Winter Recap: Turning Weather Volatility into an Energy Pricing Advantage

Logan Callen

Energy demand across the country will greatly decrease as we transition from winter to spring and moderate temperatures reduce the need for heating. After the multiple polar vortex arctic outbreaks during the 2013/2014 winter, where increased weather-driven demand highlighted regional issues for natural gas delivery across the East, there was little consensus about what the winter of 2014/2015 would bring. Some cooler weather in November caused speculative price increases to the wholesale natural gas market, but a weak December followed by an average January caused price decreases as the winter premium dropped out of the market due to lower than forecasted demand. In February, arctic outbreaks and storm patterns brought winter to the East Coast in an extreme fashion, providing pricing support in the wholesale natural gas market. At the same time, overall the United States saw the 19th mildest Dec-Feb since 1895, highlighting the extreme differences in weather patterns across the country.

According to the National Oceanic and Atmospheric Administration’s (NOAA) National Climatic Data Center (NCDC), this February the majority of northeastern states experienced the second coldest year on record since 1895. In addition to the cold, record amounts of precipitation fell, with Boston hitting all-time high at 108.6”. This cool February for the energy consuming East has increased demand, providing support for recent price increases. Current market expectations are that a slight dip in prices will occur as we move into more seasonal spring weather, and this will be followed by price increases at the start of the high-demand summer months. The window between winter and summer pricing may shorten if winter continues to linger as it is currently projected.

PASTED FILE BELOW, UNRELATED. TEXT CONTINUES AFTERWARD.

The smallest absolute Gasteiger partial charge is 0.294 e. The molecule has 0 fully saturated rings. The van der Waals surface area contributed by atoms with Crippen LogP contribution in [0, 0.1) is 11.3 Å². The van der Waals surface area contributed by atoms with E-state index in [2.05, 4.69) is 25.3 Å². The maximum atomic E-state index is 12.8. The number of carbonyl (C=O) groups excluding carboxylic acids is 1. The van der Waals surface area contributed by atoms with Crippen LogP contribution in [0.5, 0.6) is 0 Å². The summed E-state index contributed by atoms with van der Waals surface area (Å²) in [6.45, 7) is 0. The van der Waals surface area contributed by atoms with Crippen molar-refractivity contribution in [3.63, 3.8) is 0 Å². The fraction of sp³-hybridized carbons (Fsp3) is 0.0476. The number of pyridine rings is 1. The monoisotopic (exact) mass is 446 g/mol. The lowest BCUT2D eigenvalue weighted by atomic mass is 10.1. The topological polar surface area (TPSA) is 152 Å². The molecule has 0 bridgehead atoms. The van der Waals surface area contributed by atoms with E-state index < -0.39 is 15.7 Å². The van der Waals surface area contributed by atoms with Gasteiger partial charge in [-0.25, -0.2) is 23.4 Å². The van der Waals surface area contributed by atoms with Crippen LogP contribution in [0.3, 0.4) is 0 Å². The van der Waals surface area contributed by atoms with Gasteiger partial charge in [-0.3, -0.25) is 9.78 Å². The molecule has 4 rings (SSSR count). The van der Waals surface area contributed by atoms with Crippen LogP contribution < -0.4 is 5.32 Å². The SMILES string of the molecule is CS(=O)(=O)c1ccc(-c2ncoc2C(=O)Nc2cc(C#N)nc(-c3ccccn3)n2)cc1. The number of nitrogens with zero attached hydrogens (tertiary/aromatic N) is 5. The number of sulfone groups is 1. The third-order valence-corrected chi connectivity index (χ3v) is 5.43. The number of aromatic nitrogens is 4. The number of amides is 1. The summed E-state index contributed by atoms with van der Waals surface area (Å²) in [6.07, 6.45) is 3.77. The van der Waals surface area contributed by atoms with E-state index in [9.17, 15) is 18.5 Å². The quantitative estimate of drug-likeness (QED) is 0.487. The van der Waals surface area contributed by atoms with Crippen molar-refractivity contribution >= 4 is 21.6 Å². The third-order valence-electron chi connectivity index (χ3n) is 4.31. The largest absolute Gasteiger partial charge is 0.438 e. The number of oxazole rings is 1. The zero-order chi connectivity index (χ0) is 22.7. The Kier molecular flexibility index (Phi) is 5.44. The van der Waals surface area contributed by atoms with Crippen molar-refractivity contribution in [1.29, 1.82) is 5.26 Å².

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West of the Rocky Mountains, we see a vastly different picture. California, Washington, Arizona, and Utah set all-time high average temperatures for February, with Nevada, Oregon, and Utah recording average temperatures in the top three. Consecutive dry years, combined with above average temperatures have reduced the snowpack and reservoir levels, as was covered previously.

Overall, the increased volatility in weather patterns has caused great uncertainty around energy demand. Meandering jet stream dynamics have caused the West to stay dry and warm, while the East remains cooler and wetter. The U.S. Energy Information Administration (EIA) is currently projecting natural gas prices to increase over the next couple of years after this current low due to a variety of factors including coal plant retirements, increasing liquefied natural gas exports, and other regulatory requirements. With prices near historic lows, the chance of an upward pricing trend is much higher than that of a downward pricing trend. Moving forward, clients who are looking to reduce future pricing risk should consider securing fixed energy contracts while the market is in a favorable window.

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The information in this page is offered only for general informational and educational purposes. It is not offered as and does not constitute legal advice.

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